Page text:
Numbering system. Possible values include: "arab", "arabext", "bali", "beng", "deva", "fullwide", "gujr", "guru", "hanidec", "khmr", "knda", "laoo", "latn", "limb", "mlym", "mong", "mymr", "orya", "tamldec", "telu", "thai", "tibt".
Calendar. Possible values include: "buddhist", "chinese", "coptic", "ethioaa", "ethiopic", "gregory", "hebrew", "indian", "islamic", "islamicc", "iso8601", "japanese", "persian", "roc".


Optional. An object with some or all of the following properties:


The locale matching algorithm to use. Possible values are "lookup" and "best fit"; the default is "best fit". For information about this option, see the Intl page.


The time zone to use. The only value implementations must recognize is "UTC"; the default is the runtime's default time zone. Implementations may also recognize the time zone names of the IANA time zone database, such as "Asia/Shanghai", "Asia/Kolkata", "America/New_York".


Whether to use 12-hour time (as opposed to 24-hour time). Possible values are true and false; the default is locale dependent.


The format matching algorithm to use. Possible values are "basic" and "best fit"; the default is "best fit". See the following paragraphs for information about the use of this property.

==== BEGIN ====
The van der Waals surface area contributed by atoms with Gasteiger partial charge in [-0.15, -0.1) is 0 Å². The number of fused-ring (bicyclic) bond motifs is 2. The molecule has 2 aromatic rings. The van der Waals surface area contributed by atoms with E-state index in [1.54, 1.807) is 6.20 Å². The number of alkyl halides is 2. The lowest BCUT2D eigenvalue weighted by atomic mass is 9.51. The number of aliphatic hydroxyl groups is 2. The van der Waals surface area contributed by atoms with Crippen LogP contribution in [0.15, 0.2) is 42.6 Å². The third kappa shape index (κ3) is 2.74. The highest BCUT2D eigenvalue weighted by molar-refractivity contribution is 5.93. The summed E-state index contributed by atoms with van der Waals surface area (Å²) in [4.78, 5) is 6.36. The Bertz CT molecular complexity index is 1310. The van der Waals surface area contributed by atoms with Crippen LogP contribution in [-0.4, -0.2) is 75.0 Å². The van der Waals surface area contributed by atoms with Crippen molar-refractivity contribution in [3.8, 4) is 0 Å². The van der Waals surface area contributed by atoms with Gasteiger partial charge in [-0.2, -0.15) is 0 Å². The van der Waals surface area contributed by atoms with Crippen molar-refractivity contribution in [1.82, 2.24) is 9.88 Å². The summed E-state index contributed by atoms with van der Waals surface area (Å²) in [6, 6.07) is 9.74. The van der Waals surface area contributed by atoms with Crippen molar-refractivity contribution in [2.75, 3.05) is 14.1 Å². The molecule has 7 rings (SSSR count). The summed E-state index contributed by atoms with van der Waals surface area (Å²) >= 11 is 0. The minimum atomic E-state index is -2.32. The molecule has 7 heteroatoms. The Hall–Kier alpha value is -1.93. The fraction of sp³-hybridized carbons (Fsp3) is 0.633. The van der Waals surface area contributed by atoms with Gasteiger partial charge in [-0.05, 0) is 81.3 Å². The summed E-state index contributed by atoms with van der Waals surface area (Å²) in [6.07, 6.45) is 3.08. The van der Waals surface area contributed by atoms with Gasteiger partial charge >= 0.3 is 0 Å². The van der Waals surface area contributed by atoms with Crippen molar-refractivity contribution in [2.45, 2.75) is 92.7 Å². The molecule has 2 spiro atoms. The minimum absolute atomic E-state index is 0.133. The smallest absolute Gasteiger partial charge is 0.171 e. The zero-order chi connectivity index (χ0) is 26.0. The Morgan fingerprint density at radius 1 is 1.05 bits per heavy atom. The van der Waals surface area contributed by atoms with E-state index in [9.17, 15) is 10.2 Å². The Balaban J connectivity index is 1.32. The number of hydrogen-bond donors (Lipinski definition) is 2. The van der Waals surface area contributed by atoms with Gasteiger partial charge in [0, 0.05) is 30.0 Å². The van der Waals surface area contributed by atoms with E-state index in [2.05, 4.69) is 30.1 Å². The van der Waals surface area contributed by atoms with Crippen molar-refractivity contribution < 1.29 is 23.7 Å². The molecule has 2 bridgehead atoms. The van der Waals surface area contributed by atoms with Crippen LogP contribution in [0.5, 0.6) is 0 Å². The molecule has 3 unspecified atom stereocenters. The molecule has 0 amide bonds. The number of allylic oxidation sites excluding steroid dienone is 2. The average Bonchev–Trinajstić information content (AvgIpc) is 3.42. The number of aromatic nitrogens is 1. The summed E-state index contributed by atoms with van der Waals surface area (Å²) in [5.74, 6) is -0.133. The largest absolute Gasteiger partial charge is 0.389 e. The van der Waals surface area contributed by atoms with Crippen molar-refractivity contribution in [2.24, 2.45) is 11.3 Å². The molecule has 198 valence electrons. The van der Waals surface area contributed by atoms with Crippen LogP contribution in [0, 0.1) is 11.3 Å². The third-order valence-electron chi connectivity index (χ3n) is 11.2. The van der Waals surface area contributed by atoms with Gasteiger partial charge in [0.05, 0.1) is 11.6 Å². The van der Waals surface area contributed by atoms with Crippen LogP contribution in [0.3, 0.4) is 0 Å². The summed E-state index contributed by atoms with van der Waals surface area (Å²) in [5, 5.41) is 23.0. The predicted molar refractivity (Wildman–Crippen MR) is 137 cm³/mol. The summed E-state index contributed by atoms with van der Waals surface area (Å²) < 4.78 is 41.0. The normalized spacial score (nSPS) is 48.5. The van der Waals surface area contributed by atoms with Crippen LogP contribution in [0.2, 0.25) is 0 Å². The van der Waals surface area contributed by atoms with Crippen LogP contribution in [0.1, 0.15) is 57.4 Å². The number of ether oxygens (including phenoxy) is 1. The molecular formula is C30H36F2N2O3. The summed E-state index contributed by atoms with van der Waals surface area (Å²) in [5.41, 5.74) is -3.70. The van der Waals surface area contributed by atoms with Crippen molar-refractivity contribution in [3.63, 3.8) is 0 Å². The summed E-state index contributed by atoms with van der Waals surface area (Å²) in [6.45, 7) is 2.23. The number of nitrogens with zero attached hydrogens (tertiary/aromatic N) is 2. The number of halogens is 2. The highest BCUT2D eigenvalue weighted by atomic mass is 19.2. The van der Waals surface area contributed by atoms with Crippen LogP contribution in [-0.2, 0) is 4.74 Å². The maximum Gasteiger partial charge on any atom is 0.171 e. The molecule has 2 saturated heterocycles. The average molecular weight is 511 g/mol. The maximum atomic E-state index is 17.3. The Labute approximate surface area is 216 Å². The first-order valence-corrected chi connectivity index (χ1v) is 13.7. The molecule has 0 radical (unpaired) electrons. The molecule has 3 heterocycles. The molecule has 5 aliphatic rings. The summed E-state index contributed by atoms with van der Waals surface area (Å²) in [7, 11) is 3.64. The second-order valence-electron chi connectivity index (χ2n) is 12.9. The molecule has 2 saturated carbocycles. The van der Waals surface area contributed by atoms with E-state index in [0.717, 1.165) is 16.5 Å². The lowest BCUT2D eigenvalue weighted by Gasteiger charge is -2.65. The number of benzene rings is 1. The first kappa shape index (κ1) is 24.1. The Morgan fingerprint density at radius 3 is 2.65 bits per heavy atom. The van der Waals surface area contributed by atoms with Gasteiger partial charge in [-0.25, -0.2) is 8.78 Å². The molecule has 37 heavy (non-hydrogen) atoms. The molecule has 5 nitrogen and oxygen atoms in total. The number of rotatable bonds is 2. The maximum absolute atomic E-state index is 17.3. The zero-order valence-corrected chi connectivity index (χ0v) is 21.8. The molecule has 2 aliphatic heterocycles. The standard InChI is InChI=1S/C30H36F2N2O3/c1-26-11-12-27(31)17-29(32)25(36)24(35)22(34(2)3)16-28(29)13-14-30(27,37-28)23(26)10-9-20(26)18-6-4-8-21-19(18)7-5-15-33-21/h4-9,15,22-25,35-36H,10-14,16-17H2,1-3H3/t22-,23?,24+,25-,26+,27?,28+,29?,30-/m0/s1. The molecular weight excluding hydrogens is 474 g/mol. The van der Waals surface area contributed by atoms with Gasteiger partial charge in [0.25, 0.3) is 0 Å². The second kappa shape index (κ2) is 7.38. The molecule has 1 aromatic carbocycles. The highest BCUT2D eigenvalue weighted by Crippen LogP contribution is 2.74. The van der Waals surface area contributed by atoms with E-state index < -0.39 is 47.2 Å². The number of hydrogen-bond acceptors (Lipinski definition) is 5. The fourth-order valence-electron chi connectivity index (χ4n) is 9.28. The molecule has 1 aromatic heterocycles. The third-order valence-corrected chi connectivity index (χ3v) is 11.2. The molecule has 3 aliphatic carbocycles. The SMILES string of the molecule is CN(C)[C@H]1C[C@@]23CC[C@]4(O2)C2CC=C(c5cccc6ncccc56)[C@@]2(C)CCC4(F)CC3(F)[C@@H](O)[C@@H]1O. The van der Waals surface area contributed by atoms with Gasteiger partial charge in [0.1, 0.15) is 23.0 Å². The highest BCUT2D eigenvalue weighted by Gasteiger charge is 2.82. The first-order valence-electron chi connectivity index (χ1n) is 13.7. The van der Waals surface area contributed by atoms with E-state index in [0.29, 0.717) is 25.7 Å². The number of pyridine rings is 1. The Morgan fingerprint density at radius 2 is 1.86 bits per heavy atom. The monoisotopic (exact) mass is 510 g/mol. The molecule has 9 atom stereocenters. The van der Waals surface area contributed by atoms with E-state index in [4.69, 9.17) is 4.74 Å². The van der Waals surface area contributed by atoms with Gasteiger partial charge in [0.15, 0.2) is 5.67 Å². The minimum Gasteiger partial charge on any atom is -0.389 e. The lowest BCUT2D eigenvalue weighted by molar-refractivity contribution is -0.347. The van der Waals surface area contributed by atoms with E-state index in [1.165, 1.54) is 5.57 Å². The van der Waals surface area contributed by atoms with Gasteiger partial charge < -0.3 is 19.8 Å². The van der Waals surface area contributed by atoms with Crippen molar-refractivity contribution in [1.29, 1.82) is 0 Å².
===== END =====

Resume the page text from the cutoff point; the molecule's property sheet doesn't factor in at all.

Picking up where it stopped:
The following properties describe the date-time components to use in formatted output and their desired representations. Implementations are required to support at least the following subsets:

weekday, year, month, day, hour, minute, second
weekday, year, month, day
year, month, day
year, month
month, day
hour, minute, second
hour, minute

Implementations may support other subsets, and requests will be negotiated against all available subset-representation combinations to find the best match. Two algorithms are available for this negotiation and selected by the formatMatcher property: A fully specified "basic" algorithm and an implementation dependent "best fit" algorithm.


The representation of the weekday. Possible values are "narrow", "short", "long".


The representation of the era. Possible values are "narrow", "short", "long".


The representation of the year. Possible values are "numeric", "2-digit".


The representation of the month. Possible values are "numeric", "2-digit", "narrow", "short", "long".


The representation of the day. Possible values are "numeric", "2-digit".


The representation of the hour. Possible values are "numeric", "2-digit".


The representation of the minute. Possible values are "numeric", "2-digit".


The representation of the second. Possible values are "numeric", "2-digit".


The representation of the time zone name. Possible values are "short", "long". The default value for each date-time component property is undefined, but if all component properties are undefined, then the year, month and day are assumed to be "numeric".